Tuesday, April 28, 2009
Monday, April 20, 2009
Do you ever feel like you're getting too much information from every direction, and most of it is information you don't need and didn't seek out? Not only do you have the information you have to absorb in relation to your work, but there's the twenty-four-hour news on TV and the endless commentary designed to suck you in. And of course there's the mail. Every day you're bombarded with newspapers, magazines, advertisements, and a lot of stuff that goes in the garbage. If you're like me, you'll try to read the newspapers and magazines (after all, you paid for them) but there is never enough time in the day to do more than scan the headlines and maybe a paragraph or two of content. The magazines build up on the coffee table and you flip through them, looking at the pictures, stopping to read perhaps one or two articles in their entirety.
Then there's the internet. It always amazes me how people seem to be able to keep up with numerous blogs and websites, Facebook, Myspace, Twitter, and dozens of other blogs and websites that aren't even their own. They post to these other sites, too. There are even some people who post their daily activities as they do them, nearly minute by minute. And when you open your email, it is filled with more advertisements and newsletters that you could probably unsubscribe to, but you're afraid you might miss something.
Tell me, is anybody getting any work done? Has the world beyond my realm somehow figured out how to get more than twenty-four hours in a day? I would say, clue me in to this phenomenon, but I don't think I want more hours in a day. It would mean more newspapers and magazines I'd feel obligated to read, more websites I'd have to visit daily, more blogging, more emails, more comments to be made on Facebook. And, heaven forbid, if I had an extra hour in the day, I might even start twittering.
Thursday, April 16, 2009
Seriously, enough already. It's April 16th and I still have drifts in my back yard (that's snowdrifts for those of you below the Mason-Dixon line). And, believe it or not, but I had a fire in my fireplace yesterday. The furnace went out so I didn't have much choice. A fireplace is something you just don't want to NOT have when you live at the 5800 foot level. Of course a fireplace doesn't even help when winter drags on so long that you run out of wood.
I looked out the French door about a week ago, despairing that winter would never end when I spotted a patch of little yellow and purple crocuses struggling through the cold soil next to the house. My heart fluttered for just a moment while a little prayer went out that the frost wouldn't kill their fragile buds. The crocus face the south, so they get what little sun manages to slip through a crack in the clouds. (The poor plants on the north side of the house think it's still December.)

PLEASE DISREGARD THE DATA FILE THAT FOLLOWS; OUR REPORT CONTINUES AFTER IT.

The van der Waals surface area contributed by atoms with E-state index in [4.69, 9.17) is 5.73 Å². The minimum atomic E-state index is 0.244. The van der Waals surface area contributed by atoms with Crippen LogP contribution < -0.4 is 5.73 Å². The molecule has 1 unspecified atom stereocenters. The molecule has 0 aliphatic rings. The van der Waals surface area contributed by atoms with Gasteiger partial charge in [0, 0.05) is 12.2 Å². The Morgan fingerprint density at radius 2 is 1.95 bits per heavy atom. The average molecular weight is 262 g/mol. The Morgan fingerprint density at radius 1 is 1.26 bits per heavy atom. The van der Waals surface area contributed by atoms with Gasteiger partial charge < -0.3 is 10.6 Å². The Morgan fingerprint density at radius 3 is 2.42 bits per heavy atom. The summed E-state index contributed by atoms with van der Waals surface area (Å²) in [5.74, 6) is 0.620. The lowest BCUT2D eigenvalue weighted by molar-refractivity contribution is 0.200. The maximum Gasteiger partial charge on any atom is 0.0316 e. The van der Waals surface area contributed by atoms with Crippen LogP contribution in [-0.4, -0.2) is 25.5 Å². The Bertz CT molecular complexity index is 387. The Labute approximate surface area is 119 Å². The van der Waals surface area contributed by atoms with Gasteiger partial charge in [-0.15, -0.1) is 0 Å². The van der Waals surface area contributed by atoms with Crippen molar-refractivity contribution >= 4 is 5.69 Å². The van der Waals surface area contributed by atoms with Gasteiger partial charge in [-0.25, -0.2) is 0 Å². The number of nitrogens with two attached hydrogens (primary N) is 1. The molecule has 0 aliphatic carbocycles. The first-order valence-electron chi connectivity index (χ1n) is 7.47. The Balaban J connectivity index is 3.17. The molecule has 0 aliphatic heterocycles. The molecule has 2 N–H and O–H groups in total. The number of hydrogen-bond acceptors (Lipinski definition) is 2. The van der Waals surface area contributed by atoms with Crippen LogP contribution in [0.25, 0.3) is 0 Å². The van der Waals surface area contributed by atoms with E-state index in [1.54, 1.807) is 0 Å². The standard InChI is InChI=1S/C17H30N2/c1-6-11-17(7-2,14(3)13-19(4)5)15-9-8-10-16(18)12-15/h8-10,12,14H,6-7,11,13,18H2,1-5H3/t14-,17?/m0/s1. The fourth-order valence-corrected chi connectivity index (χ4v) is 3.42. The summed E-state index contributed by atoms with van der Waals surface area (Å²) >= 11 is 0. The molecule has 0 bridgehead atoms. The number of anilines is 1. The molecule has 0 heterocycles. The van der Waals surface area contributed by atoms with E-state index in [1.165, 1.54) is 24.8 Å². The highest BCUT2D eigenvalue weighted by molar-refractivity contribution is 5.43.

But the sandhill cranes came home several weeks ago, and today I saw that my brave tulips were forging upward (through the snow). Bless their hearts, they do this every year and almost every year get their heads frosted and stunted. I really wish they would just cool it another week or two and stay underground where it's safer. Maybe they're just as anxious for spring as I am. But the robins made a comeback and the trees are filled with blackbirds just singing up a storm. Hmm, maybe I should blame this snow on them.
Tuesday, April 14, 2009
Claims have been made that Google has violated the copyrights of "Rightsholders" by scanning in-copyright books without permission and displaying excerpts. A class action lawsuit has been filed by authors and publishers and a settlement has been agreed to. If this is the first you've heard of this, you might want to do a "Google Book Search" and see if you have a book that has been scanned by Google without your permission or the permission of your publisher. If you do, then you have three options: Opt out of the settlement, do nothing, or Opt in. For more information you can visit http://www.googlebooksettlement.com
Monday, April 13, 2009
The first or "rough" draft is always the hardest when writing a novel, and it's always a relief to get it finished. I just finished the rough draft of my suspense novel (which has taken me a ridiculously long time to finish) and now the fun part begins, the polishing. Some people hate this part, but I always enjoy it because now I feel I have something to work with and improve upon, and I know my characters better than when I started.
It's always great fun to be getting on the home stretch and seeing light at the end of the tunnel, and to see your creation come to fruition. It's nice to be able to bask in the accomplishment for awhile before the next really hard part comes: marketing!